[Report] Utilization of Health Care Spending Accounts (HCSA), 2023
By: Benefits by Design | Tuesday September 15, 2020Updated : Friday June 16, 2023
Health Care Spending Accounts (HCSA)s are quickly becoming a popular benefit program among Canadian employers due to their cost-containment, flexibility, and simplicity.
We wanted to understand what was driving this uptake. So, we took a closer look at our business block and made some startling conclusions. All of which we outline in our updated 2023 Report: The State of Health Care Spending Accounts. (Including data from the Benefits Canada Healthcare Survey 2021 and 2022)
Download the 2023 Report: The State of Health Care Spending Accounts
Among the most significant findings is a simple truth (confirmed by the 2020 Sanofi Canada Health Care Survey): HCSAs are underutilized.
Health Care Spending Accounts — Not Fully Utilized?
Based on the findings from our own block of business and the results of the 2020 Sanofi Canada Health Care Survey, we determined that employees use between 30% – 60% of their total HCSAs allotments. Employees are quite literally leaving 40% or more of their money on the table.
There are a few key considerations here. Most important of which is this: employees lack awareness about the product, how it works, and what’s covered.
#1. Benefits Communication
Benefits communication is a key factor in utilization. If employees don’t know how to use the benefit or what is covered, they simply won’t use it to its fullest potential.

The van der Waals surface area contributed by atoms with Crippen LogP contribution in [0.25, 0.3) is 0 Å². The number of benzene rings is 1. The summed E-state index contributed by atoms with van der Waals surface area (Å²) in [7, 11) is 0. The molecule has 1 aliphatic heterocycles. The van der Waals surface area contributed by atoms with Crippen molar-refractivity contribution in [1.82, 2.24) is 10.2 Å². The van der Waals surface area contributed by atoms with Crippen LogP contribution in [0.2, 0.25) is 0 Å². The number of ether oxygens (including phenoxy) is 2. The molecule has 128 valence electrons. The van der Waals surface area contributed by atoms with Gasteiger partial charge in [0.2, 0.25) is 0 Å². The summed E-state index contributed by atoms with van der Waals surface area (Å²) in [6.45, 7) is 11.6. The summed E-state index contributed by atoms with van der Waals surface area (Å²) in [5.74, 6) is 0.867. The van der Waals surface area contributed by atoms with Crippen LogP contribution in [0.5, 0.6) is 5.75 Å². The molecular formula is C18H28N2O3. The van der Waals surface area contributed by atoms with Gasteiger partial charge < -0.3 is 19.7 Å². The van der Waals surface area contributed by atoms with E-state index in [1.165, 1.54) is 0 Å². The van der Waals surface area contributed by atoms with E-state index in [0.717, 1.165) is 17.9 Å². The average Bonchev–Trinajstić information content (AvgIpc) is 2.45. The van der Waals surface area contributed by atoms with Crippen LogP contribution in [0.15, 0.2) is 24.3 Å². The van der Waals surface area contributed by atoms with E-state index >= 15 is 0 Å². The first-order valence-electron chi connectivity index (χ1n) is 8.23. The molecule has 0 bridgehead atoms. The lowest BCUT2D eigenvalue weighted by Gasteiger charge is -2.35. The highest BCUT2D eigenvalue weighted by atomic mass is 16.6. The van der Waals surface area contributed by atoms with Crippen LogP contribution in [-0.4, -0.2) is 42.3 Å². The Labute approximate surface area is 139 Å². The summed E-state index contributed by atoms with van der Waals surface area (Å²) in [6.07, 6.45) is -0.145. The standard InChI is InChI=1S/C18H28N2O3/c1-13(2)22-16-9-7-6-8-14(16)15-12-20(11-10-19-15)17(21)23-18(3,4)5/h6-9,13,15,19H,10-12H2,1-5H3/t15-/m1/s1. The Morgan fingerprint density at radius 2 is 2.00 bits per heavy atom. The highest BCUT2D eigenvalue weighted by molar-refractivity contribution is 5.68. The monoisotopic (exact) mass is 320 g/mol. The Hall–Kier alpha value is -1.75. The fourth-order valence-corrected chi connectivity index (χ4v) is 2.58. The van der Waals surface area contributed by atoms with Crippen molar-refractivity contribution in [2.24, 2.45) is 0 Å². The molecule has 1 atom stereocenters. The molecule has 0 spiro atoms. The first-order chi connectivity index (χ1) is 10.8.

HCSAs often get a back-burner status when it comes to benefits communication. They are easy to miss or gloss over when employers talk about their benefits plan at onboarding or renewal. Communication tends to focus on other benefits, such as Extended Health Care (EHC), Dental Insurance, or drug coverage, while HCSAs don’t exactly make it to the forefront of the benefits communication plan.
Free Download: The Employee Benefits Communication Package
Auto-coordination between an EHC benefit and an HCSA makes using the HCSA easier by automatically covering eligible expenses not covered by a traditional plan (such as a co-pay).
However, that automatic process takes place behind the scenes, putting additional separation between the employee and their HCSA. As a result, it’s much easier to forget how much you have left in your account or forget it’s there entirely. Furthermore, it means that HCSAs are more likely to be accessed only when someone uses their EHC benefit. That hurts utilization even more.
Auto-coordination does make for a smoother experience for employees, so we’re not suggesting it should be disabled or removed. However, this automatic process offers less opportunity to profile your HCSA, since it operates behind-the-scenes. Employers should consider increasing benefits communication when it comes to the value their HCSA is providing to employees.
#3. “Top-up Benefit” Stigma
Many employers and Advisors alike still consider HCSAs a “top-up” benefit — something supplemental to a traditionally insured plan, rather than an option on their own. While this has historically been the case, HCSAs and benefits offerings have evolved. As a result, many employers are replacing traditional insurance with HCSAs entirely.
The idea that HCSAs are only an added “nice-to-have” benefit or a top-up to existing plans has proven hard to shake. That stigma can give HCSAs an automatic back-burner status with employers and employees both.
#4. Lack of Knowledge of Eligible Expenses
Another thing hurting the utilization of HCSAs is a relatively simple one: plan members don’t know what’s eligible. Part of this circles back to #1 (benefits communication), while the other may be due to a confusion of eligibility of expenses between an EHC benefit and an HCSA.
Furthermore, the list of eligible expenses is extensive. Although this is a good thing (because it offers lots of coverage), it can be overwhelming.